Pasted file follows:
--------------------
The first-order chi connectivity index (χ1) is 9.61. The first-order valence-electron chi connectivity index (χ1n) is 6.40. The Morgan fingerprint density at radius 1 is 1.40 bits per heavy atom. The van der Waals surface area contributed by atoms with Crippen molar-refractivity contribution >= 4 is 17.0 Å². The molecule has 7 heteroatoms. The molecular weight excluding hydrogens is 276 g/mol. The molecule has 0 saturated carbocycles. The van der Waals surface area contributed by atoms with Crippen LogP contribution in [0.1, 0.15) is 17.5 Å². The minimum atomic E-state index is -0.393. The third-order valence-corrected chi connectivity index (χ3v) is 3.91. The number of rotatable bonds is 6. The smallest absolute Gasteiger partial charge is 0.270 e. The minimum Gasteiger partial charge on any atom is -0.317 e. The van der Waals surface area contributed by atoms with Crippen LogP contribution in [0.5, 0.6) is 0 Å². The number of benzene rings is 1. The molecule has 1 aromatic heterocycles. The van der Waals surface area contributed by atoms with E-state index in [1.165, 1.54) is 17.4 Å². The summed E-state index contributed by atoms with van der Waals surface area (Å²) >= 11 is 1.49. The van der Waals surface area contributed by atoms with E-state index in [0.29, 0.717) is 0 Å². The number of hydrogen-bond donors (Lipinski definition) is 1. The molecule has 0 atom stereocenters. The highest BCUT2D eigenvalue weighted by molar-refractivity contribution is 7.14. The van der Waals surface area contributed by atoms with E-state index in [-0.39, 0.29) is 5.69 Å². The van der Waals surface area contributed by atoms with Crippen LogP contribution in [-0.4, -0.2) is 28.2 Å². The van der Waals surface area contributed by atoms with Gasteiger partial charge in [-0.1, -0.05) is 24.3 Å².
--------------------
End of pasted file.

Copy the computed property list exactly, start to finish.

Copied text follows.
The first-order chi connectivity index (χ1) is 9.61. The first-order valence-electron chi connectivity index (χ1n) is 6.40. The Morgan fingerprint density at radius 1 is 1.40 bits per heavy atom. The van der Waals surface area contributed by atoms with Crippen molar-refractivity contribution >= 4 is 17.0 Å². The molecule has 7 heteroatoms. The molecular weight excluding hydrogens is 276 g/mol. The molecule has 0 saturated carbocycles. The van der Waals surface area contributed by atoms with Crippen LogP contribution in [0.1, 0.15) is 17.5 Å². The minimum atomic E-state index is -0.393. The third-order valence-corrected chi connectivity index (χ3v) is 3.91. The number of rotatable bonds is 6. The smallest absolute Gasteiger partial charge is 0.270 e. The minimum Gasteiger partial charge on any atom is -0.317 e. The van der Waals surface area contributed by atoms with Crippen LogP contribution in [0.5, 0.6) is 0 Å². The number of benzene rings is 1. The molecule has 1 aromatic heterocycles. The van der Waals surface area contributed by atoms with E-state index in [1.165, 1.54) is 17.4 Å². The summed E-state index contributed by atoms with van der Waals surface area (Å²) >= 11 is 1.49. The van der Waals surface area contributed by atoms with E-state index in [0.29, 0.717) is 0 Å². The number of hydrogen-bond donors (Lipinski definition) is 1. The molecule has 0 atom stereocenters. The highest BCUT2D eigenvalue weighted by molar-refractivity contribution is 7.14. The van der Waals surface area contributed by atoms with E-state index in [-0.39, 0.29) is 5.69 Å². The van der Waals surface area contributed by atoms with Crippen LogP contribution in [-0.4, -0.2) is 28.2 Å². The van der Waals surface area contributed by atoms with Gasteiger partial charge in [-0.1, -0.05) is 24.3 Å².